Joint Chiefs Chairman Gen. Joseph Dunford said Thursday that he would likely be meeting next week with Google executives on his concerns that the work Google was doing with China on artificial intelligence and other technologies was undermining the U.S military.

"This is not about me and Google, this about us looking at the second and third order effects of our business ventures in China [and] the impact it's going to have on U.S. ability to maintain a competitive military advantage and all that goes with it," Dunford said.


Dunford said he had general concerns about other U.S. business ventures in China, but "In the case of Google, they were highlighted because they have an artificial intelligence venture in China."

U.S. companies must realize that in doing business with China, "they are automatically required to have a cell of the Chinese Communist Party (CCP) in that company and that it's going to lead to that intellectual property from that company finding its way to the Chinese military," Dunford said. "There's a distinction without a difference between the CCP and the government and the Chinese military."


Is workplace surveillance about improving productivity or simply a way to control staff and weed out poor performers?

Courtney Hagen Ford, 34, left her job working as a bank teller because she found the surveillance she was under was "dehumanising".

Her employer logged her keystrokes and used software to monitor how many of the customers she helped went on to take out loans and fee-paying accounts.

"The sales pressure was relentless," she recalls. "The totality was horrible."

She decided selling fast food would be better, but ironically, left the bank to do a doctorate in surveillance technology.

Courtney is not alone in her dislike of this kind of surveillance, but it's on the rise around the world as firms look to squeeze more productivity from their workers and become more efficient.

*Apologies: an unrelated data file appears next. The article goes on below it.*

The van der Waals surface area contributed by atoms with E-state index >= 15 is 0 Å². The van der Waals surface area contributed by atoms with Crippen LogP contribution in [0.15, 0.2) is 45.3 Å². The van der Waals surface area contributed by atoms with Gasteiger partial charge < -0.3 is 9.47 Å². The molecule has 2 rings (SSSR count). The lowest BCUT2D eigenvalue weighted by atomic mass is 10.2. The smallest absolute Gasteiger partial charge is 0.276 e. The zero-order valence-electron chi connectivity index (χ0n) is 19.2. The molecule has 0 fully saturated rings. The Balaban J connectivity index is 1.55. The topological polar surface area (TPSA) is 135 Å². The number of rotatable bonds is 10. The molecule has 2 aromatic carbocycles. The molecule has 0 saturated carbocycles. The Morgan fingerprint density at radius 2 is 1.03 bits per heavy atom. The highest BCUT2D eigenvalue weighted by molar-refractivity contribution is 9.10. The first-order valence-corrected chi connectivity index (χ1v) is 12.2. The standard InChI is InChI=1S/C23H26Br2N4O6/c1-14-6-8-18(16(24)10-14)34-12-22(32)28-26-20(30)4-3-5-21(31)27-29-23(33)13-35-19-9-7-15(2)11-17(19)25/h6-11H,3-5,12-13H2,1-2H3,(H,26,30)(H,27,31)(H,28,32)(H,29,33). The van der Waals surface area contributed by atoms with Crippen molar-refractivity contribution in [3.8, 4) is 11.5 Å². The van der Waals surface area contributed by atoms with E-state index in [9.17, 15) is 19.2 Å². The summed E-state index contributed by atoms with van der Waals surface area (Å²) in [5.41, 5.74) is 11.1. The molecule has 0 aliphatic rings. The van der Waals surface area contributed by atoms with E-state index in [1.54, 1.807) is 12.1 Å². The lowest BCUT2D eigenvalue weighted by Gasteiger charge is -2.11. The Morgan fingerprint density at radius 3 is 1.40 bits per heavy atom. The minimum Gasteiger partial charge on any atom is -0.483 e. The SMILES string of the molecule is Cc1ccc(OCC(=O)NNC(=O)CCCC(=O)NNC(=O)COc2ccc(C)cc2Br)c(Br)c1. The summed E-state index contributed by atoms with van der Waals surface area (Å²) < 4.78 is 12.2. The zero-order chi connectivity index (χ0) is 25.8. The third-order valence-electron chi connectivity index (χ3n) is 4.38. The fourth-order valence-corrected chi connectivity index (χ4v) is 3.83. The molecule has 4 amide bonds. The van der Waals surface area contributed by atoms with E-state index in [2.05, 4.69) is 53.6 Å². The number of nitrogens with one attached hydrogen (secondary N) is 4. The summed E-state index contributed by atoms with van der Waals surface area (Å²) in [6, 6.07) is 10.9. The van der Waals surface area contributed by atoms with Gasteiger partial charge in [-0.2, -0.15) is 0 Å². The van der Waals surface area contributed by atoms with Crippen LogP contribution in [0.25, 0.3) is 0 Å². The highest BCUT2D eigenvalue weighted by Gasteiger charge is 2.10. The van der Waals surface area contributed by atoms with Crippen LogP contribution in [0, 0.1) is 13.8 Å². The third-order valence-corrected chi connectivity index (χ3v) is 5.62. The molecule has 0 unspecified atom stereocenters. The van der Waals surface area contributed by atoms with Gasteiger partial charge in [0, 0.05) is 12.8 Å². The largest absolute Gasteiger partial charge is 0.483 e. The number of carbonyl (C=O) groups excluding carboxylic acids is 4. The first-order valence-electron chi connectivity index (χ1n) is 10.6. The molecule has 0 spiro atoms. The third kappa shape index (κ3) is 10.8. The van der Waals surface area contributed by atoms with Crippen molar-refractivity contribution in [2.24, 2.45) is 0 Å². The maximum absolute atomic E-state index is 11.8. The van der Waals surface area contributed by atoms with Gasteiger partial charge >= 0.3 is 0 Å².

More than half of companies with over $750m (£574m) in annual revenue used "non-traditional" monitoring techniques on staff last year, says Brian Kropp, vice-president of research firm Gartner.

These include tools to analyse e-mails, conversations, computer usage, and employee movements around the office. Some firms are also monitoring heart rates and sleep patterns to see how these affect performance.

In 2015, 30% used such tools. Next year, Mr Kropp expects 80% will.

And workforce analytics will be a $1.87bn industry by 2025, says San Francisco's Grand Review Research.

So why is business so keen?


The U.S. Army will soon field more pocket-sized drones to its squads and platoons under a recent $39.6 million contract award to FLIR Systems Inc. to support small-unit reconnaissance efforts.

The FLIR Black Hornet Personal Reconnaissance System, or PRS, resembles a tiny helicopter and flies almost silently. Soldiers can use the onboard camera to look around corners in urban areas or recon unfamiliar terrain.


"The highly capable nano-unmanned aerial vehicle (UAV) systems delivered under this contract will support platoon and small-unit level surveillance and reconnaissance capabilities as part of the Soldier Borne Sensor (SBS) Program," according to a recent FLIR press release.

The Army awarded the first SBS phase contract to FLIR for an initial batch of Black Hornets in June, the release states. This latest contract will expand the use of FLIR's Black Hornet for the SBS effort.


A new year means a fresh start, but it doesn't mean that old threats will go away. In fact, in the world of cybersecurity things could get far worse before they get better. Cybercrime continues to increase, as it allows nefarious actors to operate at a safe distance from victims -- and more importantly, law enforcement.

Because it rarely is violent in nature, cybercrime often doesn't get the same response from international law enforcement as other types of crimes. It is far from victimless, however. It is a threat of enormous magnitude, with the potential to affect nearly every company in the world. It even ranks as one of the biggest problems plaguing mankind.

On a global basis, cybercrime will cost US$6 trillion annually by 2021, double the toll of 2015, according to the Official 2019 Annual Cybercrime Report from Cybersecurity Ventures.

This is the largest amount of money generated by illicit means, and it could represent the greatest transfer of economic wealth in history. Cybercrime soon will be more profitable than the global trade of all major illegal drugs combined!

Cybercrime is not one thing. It is many -- and fighting it requires understanding the various shapes it comes in. Following is a look at the various types of cybercrime, and things that can be done to fight it.

One of the original cybersecurity threats hardly has evolved, but it is unlikely to go away anytime soon.